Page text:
On January 13, Beth Robinson Willmott became the new executive director of Women Leading Kentucky, marking the first leadership change for the organization since 1999. Nobody got fired, and there was no bad blood involved; rather, this is a story of a win-win situation.
Janet Holloway established Women Leading Kentucky in 1999 as her own for-profit business, turning it into a nonprofit in 2004. In early 2012, Holloway started writing her book, “A Willful Child.” By June, she told the board of directors she was serious about stepping down. Danielle Clore, director of the Kentucky Nonprofit Network, based at the University of Kentucky, facilitated the transition and succession plan, helping Holloway and the board deal with “founder’s syndrome” in stages, rather than as an abrupt withdrawal.
“If a founder stays too long, what often happens is that the board becomes disengaged,” Holloway explained. “I knew I had to get out of the way if it was going to grow.”
There were more than 50 applicants for the job of executive director. The search committee narrowed it down to three, and Willmott was selected.
Willmott had been working at Blue Grass Community Foundation since 2008 in a grant-driven position. When the grant ran out in December 2012, she started looking for another nonprofit opportunity and heard about the opening at Women Leading Kentucky.
“It was just a natural for me to roll into women helping women,” Willmott said. “The networking, mentoring, scholarships, recognition of role models — it’s wonderful.” She is appreciative of the support from Holloway, the board of directors and assistant director Sonia Boniface.
Women Leading Kentucky also started this year in new digs, moving from its space in the downtown library to Coldstream Research Park. Willmott gets to sit in her glass-enclosed office and look out at the Legacy Trail, the creation of which she spearheaded. When the Knight Foundation offered funding to Blue Grass Community Foundation to extend the legacy of the World Equestrian Games, Willmott engaged the community in coming up with ideas, then implemented the Legacy Trail, a recreational trail from downtown Lexington to the Kentucky Horse Park.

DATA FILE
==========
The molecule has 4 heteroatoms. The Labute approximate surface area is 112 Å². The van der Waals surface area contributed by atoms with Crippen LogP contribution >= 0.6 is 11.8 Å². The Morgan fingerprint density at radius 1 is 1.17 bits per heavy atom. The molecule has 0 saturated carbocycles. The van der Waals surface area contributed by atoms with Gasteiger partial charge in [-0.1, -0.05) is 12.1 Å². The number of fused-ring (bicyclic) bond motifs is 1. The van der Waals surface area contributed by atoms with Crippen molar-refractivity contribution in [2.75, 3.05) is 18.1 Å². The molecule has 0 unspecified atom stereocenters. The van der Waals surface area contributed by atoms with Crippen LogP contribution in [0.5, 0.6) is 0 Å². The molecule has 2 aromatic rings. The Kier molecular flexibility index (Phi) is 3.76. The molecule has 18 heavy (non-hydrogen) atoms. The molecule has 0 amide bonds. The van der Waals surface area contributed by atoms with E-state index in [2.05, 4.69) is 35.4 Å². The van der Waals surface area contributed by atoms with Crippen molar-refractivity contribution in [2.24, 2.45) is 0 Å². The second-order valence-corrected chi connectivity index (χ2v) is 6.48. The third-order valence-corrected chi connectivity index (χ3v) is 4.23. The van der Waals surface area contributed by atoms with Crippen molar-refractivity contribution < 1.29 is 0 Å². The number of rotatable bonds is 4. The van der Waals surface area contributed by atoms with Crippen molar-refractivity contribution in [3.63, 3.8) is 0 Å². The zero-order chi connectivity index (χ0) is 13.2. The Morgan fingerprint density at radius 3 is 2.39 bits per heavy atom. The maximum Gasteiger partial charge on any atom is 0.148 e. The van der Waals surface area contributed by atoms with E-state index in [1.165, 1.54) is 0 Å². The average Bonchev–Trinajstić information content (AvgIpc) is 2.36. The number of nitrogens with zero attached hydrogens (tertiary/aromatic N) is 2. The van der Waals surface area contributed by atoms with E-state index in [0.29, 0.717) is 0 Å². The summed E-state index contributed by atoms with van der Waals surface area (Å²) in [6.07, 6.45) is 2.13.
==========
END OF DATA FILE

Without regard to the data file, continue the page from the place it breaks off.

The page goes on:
“This is a brand new opportunity for me,” she said of her position at Women Leading Kentucky. “The organization has a strong foundation. I look forward to growing it, expanding it more statewide to other cities, and growing the roundtables and the annual conference. By doing that, we’ll be able to help more young women who will become tomorrow’s leaders, by providing scholarships.”
Women Leading Kentucky is not a membership organization, but a strong network of corporate, business and individual contributors — “men and women who are committed to helping women learn,” according to Willmott.
The organization hosts four roundtable events in the spring and four in the fall, three each at Sal’s Chophouse in Lexington and one in Frankfort, Ky., at the Thomas D. Clark Center for Kentucky History, co-sponsored by Kentucky State University. The roundtables are luncheons with guest speakers who “talk to us about their opportunities and challenges,” said Willmott. “If they can do it, the rest of us can do it.”
The 14th annual business and leadership conference will be held on Thursday, May 2, at the Griffin Gate Marriott. In addition to national speakers, the conference is an opportunity for Women Leading Kentucky to present the Martha Layne Collins Leadership Award and several scholarships to female high school and college students. Since 2001 the organization has given more than $100,000 in scholarships. Gov. Collins is head of the foundation’s advisory council. Contributions for the annual scholarships come from businesses, corporations and individuals.
Willmott has the utmost respect for the established programs and legacies of Women Leading Kentucky, she said.
“Being grounded in our history” is one of her guiding principles, along with giving back to the community. She has a degree in architectural history from the University of Kentucky and has volunteered her time and efforts to several historical preservation efforts.
She’s no stranger to business either. Willmott was a co-owner of Medicine Shoppe Pharmacy in the 1980s and ‘90s, and then she discovered she had an affinity for nonprofit organizations. She changed professional courses in 1997 and was hired as the vice president of operations for Bluegrass Tomorrow, where she worked from 1997 to 2008, before spending five years with Blue Grass Community Foundation. Although she has been executive director of Women Leading Kentucky just a few weeks, she is working on revamping a professional ambassadors program, the website and social media presence.
Meanwhile, Holloway will continue to write articles for “Business Lexington” as she expands her writing and business careers. She said she is happily handing the Women Leading Kentucky reins to Willmott.
“I leave it in very good hands,” Holloway said. “I’m excited about what changes there might be.”
Kathie Stamps posts grammar tips at www.facebook.com/GrammarTips.